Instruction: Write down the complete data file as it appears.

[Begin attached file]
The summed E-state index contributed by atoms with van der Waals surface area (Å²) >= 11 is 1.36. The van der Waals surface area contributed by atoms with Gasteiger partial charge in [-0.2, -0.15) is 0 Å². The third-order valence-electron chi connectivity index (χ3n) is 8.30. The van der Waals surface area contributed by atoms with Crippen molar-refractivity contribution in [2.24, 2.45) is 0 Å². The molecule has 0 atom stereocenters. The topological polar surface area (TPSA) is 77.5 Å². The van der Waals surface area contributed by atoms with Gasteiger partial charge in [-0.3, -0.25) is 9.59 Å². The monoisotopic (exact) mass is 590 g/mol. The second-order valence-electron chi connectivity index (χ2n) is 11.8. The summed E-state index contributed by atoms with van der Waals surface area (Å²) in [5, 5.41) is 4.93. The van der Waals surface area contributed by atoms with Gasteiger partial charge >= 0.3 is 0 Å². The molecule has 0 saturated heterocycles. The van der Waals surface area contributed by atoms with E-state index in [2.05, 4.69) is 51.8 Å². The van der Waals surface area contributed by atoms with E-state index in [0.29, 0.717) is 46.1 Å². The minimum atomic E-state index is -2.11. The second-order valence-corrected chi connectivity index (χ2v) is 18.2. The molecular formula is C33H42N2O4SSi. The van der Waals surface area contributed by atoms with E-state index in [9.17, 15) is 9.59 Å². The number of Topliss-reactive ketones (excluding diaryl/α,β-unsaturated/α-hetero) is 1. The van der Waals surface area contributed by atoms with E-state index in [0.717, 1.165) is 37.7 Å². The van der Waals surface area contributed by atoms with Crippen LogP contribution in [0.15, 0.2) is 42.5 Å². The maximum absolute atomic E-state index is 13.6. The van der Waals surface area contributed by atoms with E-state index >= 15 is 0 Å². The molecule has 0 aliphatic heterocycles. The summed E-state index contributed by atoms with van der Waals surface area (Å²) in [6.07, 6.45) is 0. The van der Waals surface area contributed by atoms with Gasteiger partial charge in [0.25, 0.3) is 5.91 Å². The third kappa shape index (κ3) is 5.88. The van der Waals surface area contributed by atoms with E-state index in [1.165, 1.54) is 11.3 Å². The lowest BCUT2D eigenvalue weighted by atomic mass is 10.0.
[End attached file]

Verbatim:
The summed E-state index contributed by atoms with van der Waals surface area (Å²) >= 11 is 1.36. The van der Waals surface area contributed by atoms with Gasteiger partial charge in [-0.2, -0.15) is 0 Å². The third-order valence-electron chi connectivity index (χ3n) is 8.30. The van der Waals surface area contributed by atoms with Crippen molar-refractivity contribution in [2.24, 2.45) is 0 Å². The molecule has 0 atom stereocenters. The topological polar surface area (TPSA) is 77.5 Å². The van der Waals surface area contributed by atoms with Gasteiger partial charge in [-0.3, -0.25) is 9.59 Å². The monoisotopic (exact) mass is 590 g/mol. The second-order valence-electron chi connectivity index (χ2n) is 11.8. The summed E-state index contributed by atoms with van der Waals surface area (Å²) in [5, 5.41) is 4.93. The van der Waals surface area contributed by atoms with Gasteiger partial charge >= 0.3 is 0 Å². The molecule has 0 saturated heterocycles. The van der Waals surface area contributed by atoms with E-state index in [2.05, 4.69) is 51.8 Å². The van der Waals surface area contributed by atoms with E-state index in [0.29, 0.717) is 46.1 Å². The minimum atomic E-state index is -2.11. The second-order valence-corrected chi connectivity index (χ2v) is 18.2. The molecular formula is C33H42N2O4SSi. The van der Waals surface area contributed by atoms with E-state index in [9.17, 15) is 9.59 Å². The number of Topliss-reactive ketones (excluding diaryl/α,β-unsaturated/α-hetero) is 1. The van der Waals surface area contributed by atoms with E-state index in [0.717, 1.165) is 37.7 Å². The van der Waals surface area contributed by atoms with Crippen LogP contribution in [0.15, 0.2) is 42.5 Å². The maximum absolute atomic E-state index is 13.6. The van der Waals surface area contributed by atoms with E-state index >= 15 is 0 Å². The molecule has 0 aliphatic heterocycles. The summed E-state index contributed by atoms with van der Waals surface area (Å²) in [6.07, 6.45) is 0. The van der Waals surface area contributed by atoms with Gasteiger partial charge in [0.25, 0.3) is 5.91 Å². The third kappa shape index (κ3) is 5.88. The van der Waals surface area contributed by atoms with E-state index in [1.165, 1.54) is 11.3 Å². The lowest BCUT2D eigenvalue weighted by atomic mass is 10.0.